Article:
The Berkman Center for Internet & Society is honored to be among a group of collaborators to present the Emily Dickinson Archive (EDA), live as of today. EDA presents a novel way to view and interact with digitized visual material, transcribed and annotated textual content, and library-generated metadata.
The Berkman Center was instrumental in developing the Archive's platform, and collaborated with multiple stakeholders across Harvard to create it. The underlying tool was built to leverage any digital collection, for which the reference implementation is the Emily Dickinson collection. The Berkman Center will soon make this open-source platform available for use by other projects that may want to take advantage of its features. The tool was built by Berkman developers Justin Clark and Ryan Westphal, supported by the efforts of Sebastian Diaz and Jennifer Jubinville.
For the first time, the majority of Emily Dickinson’s poems are available in open access for use by scholars and readers. The Archive contains high-resolution images of manuscripts and letters, coupled with transcriptions of the poetry by various editors. It features a number of tools to ease collaboration and research, such as a digital concordance to allow scholars to compare word choice across the poetry.
In their press release, Harvard University Press wrote of the significance of the Archive:
Leslie Morris, General Editor of the EDA and Curator of Modern Books and Manuscripts at Harvard’s Houghton Library, noted that because Dickinson didn’t publish in her own lifetime, it’s especially important to be able to see the manuscripts as she wrote them.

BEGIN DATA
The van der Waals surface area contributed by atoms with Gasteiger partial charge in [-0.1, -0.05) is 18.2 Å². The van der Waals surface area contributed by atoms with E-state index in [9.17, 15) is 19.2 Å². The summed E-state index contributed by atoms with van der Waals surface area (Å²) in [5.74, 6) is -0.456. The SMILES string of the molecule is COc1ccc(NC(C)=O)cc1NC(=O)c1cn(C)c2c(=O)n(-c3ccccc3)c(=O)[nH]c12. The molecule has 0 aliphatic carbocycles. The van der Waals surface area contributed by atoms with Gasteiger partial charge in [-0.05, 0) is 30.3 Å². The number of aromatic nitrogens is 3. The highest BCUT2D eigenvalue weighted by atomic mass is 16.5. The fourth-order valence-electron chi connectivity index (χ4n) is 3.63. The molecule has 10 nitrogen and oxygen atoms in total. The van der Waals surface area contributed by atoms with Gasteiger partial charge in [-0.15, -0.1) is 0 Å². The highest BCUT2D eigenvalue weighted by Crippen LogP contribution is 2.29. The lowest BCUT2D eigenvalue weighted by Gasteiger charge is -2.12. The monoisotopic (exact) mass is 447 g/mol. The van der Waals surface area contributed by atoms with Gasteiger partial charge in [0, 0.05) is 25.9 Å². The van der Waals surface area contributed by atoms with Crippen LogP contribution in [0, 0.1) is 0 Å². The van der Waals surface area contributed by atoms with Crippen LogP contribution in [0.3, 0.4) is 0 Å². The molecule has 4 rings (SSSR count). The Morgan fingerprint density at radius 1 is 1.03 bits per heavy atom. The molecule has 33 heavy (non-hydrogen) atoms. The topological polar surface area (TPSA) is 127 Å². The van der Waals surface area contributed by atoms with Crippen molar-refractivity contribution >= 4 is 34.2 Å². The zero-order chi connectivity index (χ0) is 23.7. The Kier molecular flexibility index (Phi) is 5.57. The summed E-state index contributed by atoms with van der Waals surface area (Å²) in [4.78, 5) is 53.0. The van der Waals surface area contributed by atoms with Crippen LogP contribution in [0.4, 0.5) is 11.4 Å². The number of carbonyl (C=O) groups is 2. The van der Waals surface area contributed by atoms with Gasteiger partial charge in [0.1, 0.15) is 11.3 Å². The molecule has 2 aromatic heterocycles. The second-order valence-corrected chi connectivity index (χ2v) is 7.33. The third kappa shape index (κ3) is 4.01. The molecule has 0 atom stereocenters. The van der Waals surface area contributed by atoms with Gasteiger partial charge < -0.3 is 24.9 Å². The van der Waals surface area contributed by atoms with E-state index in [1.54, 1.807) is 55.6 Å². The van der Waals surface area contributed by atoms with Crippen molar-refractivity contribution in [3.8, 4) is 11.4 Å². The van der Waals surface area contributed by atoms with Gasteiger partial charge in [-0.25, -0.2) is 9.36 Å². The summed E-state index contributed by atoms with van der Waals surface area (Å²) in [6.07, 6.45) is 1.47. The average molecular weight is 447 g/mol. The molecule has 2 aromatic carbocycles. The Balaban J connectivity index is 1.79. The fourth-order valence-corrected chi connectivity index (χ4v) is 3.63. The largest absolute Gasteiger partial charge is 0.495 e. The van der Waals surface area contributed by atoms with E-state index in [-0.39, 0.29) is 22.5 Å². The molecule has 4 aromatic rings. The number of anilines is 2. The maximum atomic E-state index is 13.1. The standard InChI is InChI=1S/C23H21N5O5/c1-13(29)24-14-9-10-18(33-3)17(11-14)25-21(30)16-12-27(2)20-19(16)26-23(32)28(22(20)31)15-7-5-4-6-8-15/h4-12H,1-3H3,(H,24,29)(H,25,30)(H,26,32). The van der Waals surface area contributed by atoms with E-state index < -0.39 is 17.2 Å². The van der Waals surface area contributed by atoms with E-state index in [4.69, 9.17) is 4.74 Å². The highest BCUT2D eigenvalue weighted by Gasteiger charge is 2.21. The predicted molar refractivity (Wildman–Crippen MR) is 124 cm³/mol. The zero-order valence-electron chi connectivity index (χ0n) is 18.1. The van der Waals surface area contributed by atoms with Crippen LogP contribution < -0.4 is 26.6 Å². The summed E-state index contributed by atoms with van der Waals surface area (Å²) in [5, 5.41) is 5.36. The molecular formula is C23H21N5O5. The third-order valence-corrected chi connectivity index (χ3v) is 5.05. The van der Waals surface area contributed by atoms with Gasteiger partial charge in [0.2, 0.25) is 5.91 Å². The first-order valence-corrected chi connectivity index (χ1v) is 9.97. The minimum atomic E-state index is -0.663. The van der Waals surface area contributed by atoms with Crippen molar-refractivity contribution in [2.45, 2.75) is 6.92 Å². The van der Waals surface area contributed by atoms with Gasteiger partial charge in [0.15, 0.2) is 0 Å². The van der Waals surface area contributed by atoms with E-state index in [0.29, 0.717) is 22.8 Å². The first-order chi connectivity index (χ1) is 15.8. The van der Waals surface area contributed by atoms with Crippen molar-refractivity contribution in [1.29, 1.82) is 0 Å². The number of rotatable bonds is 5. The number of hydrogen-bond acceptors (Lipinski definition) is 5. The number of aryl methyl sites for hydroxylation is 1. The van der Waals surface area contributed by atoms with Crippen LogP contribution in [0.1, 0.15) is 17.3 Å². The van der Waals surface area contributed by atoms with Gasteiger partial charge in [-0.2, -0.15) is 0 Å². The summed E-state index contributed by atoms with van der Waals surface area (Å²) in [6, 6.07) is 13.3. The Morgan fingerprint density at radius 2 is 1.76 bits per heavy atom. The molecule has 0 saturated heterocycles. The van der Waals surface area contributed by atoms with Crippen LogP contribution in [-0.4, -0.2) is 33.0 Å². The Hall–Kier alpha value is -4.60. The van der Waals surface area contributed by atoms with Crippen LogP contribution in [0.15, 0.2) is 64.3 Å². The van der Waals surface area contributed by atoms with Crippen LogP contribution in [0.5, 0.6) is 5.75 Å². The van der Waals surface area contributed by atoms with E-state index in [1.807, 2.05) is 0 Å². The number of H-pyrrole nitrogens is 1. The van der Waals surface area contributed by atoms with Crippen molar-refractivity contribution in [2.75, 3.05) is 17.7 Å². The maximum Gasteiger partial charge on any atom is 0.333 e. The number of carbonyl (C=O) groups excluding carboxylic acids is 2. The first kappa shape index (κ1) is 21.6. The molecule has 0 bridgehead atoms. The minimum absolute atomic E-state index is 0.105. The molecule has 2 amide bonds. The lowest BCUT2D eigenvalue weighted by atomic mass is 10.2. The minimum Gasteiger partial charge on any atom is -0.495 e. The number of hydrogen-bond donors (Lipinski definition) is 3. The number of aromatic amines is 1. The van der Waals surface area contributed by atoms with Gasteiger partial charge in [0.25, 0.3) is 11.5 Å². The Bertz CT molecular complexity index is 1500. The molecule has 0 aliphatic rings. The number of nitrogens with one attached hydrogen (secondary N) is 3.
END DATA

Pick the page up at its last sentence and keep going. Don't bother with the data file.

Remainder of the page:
“There’s something about seeing the handwriting, and the energy it conveys, that I think brings home to readers some of that passion that she felt for her work,” Morris said.
At edickinson.org, readers may browse Dickinson’s manuscript pages by first line, date, or recipient, or search across the full text of poem transcriptions. Readers can also refer to past editors’ transcriptions and use the site’s tools to create their own transcriptions, annotate images, or zoom in to look closely at Dickinson’s handwriting.
Morris said that making available a range of materials and tools through a single site makes the EDA an especially powerful aid to readers and scholars.
“It’s really a new model for the Library, combining its own digital resources with those from other libraries to create a new, more useful, research resource,” she said.
EDA was created in collaboration with Boston Public Library, Digital Public Library of America, Emily Dickinson Lexicon at Brigham Young University, Amherst College, Harvard Library, Harvard University Press, and Houghton Library at Harvard.
Read more about Dickinson’s archive at Harvard here.
Last updated November 04, 2013